Notes From an Expedition: Driving to Distraction

by David A. Andelman

IRKUTSK, Russia—I prepared, fraternally, to jump in the right passenger’s seat next to our driver who met our Aeroflot flight that landed in the chilly pre-dawn hours Sunday in the Siberian capital. Then I jumped back as he began to chuckle. In front of me was the steering wheel. That was his seat. Mine was on the left-hand side where most Russian drivers would ordinarily be sitting, since Russian roads are the same as the United States and most of Europe.

But it turns out that eight of ten (more or less) cars in Siberia have the steering wheel on the right—like Britain or, more importantly here, Japan. Anna, the young hotel clerk who drives us down to Lake Baikal later that day, explains that her car, and most others around here, come from Japan. Hers is a 2001 model Honda and she paid 210,000 rubles (about $7,000) when she bought it in 2008. “It is a very good car,” she says seriously. Her brother-in-law took the Trans-Siberian railroad to Vladivostok and bought it there. Indeed, tens of thousands of used Japanese cars find their way to Siberia each year instead of the compactor—a neat bit of recycling that has enabled millions of Russians to own cars that otherwise would be far beyond their modest means.

So in Listvyanka, a small lakeside settlement about an hour southeast of Irkutsk, with the feel of the Jersey Shore or the Rockaways, about the only right-hand drive cars are sparkling new Mercedes, BMWs or Lexus SUVs—cars of the rich who summer by the shores of Lake Baikal.

Indeed, there’s much to recommend about this extraordinary body of water. It is the oldest, at 25-million years, and in volume the largest—containing some 20 percent of all the world’s fresh water, fed by more than 300 streams. More than a mile deep at its extremes, it also boasts the most extraordinary clarity and pureness, lending its surface a brilliant blue color as the sun refracts off its surface. Bottled under the brand “Legend of Baikal,” it is also the home of some species of fish found nowhere else on earth, some 300 species of protozoa, and an equivalent number of crustacea. The golomyanka, or oil-fish, is almost entirely gelatinous, its body allowing it to exist at extraordinary depths and pressure. Then there’s the taimen, which we expect to encounter widely in Mongolia as well. This giant Siberian salmon has been bagged at lengths of six feet or more. A particularly evil looking specimen, stuffed and mounted, snarls with its immense fangs at visitors to the marine aquarium where live versions of many of the fish in the nearby lake swim placidly in front of visitors.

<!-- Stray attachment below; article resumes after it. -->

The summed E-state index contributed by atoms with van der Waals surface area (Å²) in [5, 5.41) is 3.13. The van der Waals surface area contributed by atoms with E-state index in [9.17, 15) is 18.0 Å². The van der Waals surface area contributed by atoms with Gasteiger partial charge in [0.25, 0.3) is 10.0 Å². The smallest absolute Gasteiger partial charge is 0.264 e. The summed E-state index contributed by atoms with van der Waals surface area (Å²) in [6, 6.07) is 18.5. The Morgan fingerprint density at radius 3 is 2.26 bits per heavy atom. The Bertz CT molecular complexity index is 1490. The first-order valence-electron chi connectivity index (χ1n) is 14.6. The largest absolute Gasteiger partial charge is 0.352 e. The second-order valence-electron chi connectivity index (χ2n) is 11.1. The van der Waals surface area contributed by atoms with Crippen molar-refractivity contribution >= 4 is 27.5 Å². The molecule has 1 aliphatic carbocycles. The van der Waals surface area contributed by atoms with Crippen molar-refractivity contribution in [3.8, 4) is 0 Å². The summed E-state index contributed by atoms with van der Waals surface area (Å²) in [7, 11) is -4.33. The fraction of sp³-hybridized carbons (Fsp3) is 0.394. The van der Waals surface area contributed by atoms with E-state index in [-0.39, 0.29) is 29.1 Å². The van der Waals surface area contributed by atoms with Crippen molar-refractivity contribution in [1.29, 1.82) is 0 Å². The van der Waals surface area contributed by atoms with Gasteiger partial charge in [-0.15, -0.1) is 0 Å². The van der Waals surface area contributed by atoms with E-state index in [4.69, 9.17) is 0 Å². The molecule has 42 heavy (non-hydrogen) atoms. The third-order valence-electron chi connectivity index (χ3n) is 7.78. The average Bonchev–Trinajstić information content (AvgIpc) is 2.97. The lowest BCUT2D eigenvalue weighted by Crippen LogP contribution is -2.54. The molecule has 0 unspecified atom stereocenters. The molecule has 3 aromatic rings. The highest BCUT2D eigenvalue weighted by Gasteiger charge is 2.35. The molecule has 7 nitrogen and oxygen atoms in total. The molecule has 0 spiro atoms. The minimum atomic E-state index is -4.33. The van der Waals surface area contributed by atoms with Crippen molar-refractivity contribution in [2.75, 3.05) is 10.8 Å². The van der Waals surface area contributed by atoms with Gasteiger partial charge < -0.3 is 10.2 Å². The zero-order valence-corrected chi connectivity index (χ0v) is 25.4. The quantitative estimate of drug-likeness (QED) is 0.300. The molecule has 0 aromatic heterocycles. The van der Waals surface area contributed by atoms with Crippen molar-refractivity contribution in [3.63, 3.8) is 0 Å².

It’s been a decades-long battle to maintain the purity of this lake—pitting local environmentalists and interest groups from around the world against powerful political forces including friends of Prime Minister Vladimir Putin and big businesses who have sought gamely for years to tap the lake. A pulp and paper factory has been built on its shores, but after years a compromise was reached whereby the water could be drawn from the lake, but would be recycled within the plant and none of the effluent would be discharged. Equally, a massive oil pipeline that had been routed just past the lakes shores through the endless forests of larch, pine, and Russia’s omnipresent white birches, has been re-routed further afield.